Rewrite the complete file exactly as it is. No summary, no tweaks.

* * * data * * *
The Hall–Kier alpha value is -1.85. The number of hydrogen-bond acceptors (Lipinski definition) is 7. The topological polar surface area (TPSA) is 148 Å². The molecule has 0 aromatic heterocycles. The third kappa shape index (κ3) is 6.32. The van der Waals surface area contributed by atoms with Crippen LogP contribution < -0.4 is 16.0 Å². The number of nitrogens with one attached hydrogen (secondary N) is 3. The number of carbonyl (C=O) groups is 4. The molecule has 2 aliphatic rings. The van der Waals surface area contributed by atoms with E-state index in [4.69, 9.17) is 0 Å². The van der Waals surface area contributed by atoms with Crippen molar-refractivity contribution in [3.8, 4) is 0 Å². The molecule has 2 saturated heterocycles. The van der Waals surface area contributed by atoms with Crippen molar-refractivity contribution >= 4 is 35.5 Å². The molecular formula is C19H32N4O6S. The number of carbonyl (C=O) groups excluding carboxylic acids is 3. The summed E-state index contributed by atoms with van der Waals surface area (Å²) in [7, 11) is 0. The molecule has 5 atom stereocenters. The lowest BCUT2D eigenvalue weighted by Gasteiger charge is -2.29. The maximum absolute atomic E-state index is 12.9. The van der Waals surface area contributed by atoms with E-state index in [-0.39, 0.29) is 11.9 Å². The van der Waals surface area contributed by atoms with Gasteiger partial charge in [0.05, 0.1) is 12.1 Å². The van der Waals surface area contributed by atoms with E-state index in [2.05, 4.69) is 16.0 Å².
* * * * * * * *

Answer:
The Hall–Kier alpha value is -1.85. The number of hydrogen-bond acceptors (Lipinski definition) is 7. The topological polar surface area (TPSA) is 148 Å². The molecule has 0 aromatic heterocycles. The third kappa shape index (κ3) is 6.32. The van der Waals surface area contributed by atoms with Crippen LogP contribution < -0.4 is 16.0 Å². The number of nitrogens with one attached hydrogen (secondary N) is 3. The number of carbonyl (C=O) groups is 4. The molecule has 2 aliphatic rings. The van der Waals surface area contributed by atoms with E-state index in [4.69, 9.17) is 0 Å². The van der Waals surface area contributed by atoms with Crippen molar-refractivity contribution in [3.8, 4) is 0 Å². The molecule has 2 saturated heterocycles. The van der Waals surface area contributed by atoms with Crippen molar-refractivity contribution >= 4 is 35.5 Å². The molecular formula is C19H32N4O6S. The number of carbonyl (C=O) groups excluding carboxylic acids is 3. The summed E-state index contributed by atoms with van der Waals surface area (Å²) in [7, 11) is 0. The molecule has 5 atom stereocenters. The lowest BCUT2D eigenvalue weighted by Gasteiger charge is -2.29. The maximum absolute atomic E-state index is 12.9. The van der Waals surface area contributed by atoms with E-state index in [-0.39, 0.29) is 11.9 Å². The van der Waals surface area contributed by atoms with Gasteiger partial charge in [0.05, 0.1) is 12.1 Å². The van der Waals surface area contributed by atoms with E-state index in [2.05, 4.69) is 16.0 Å².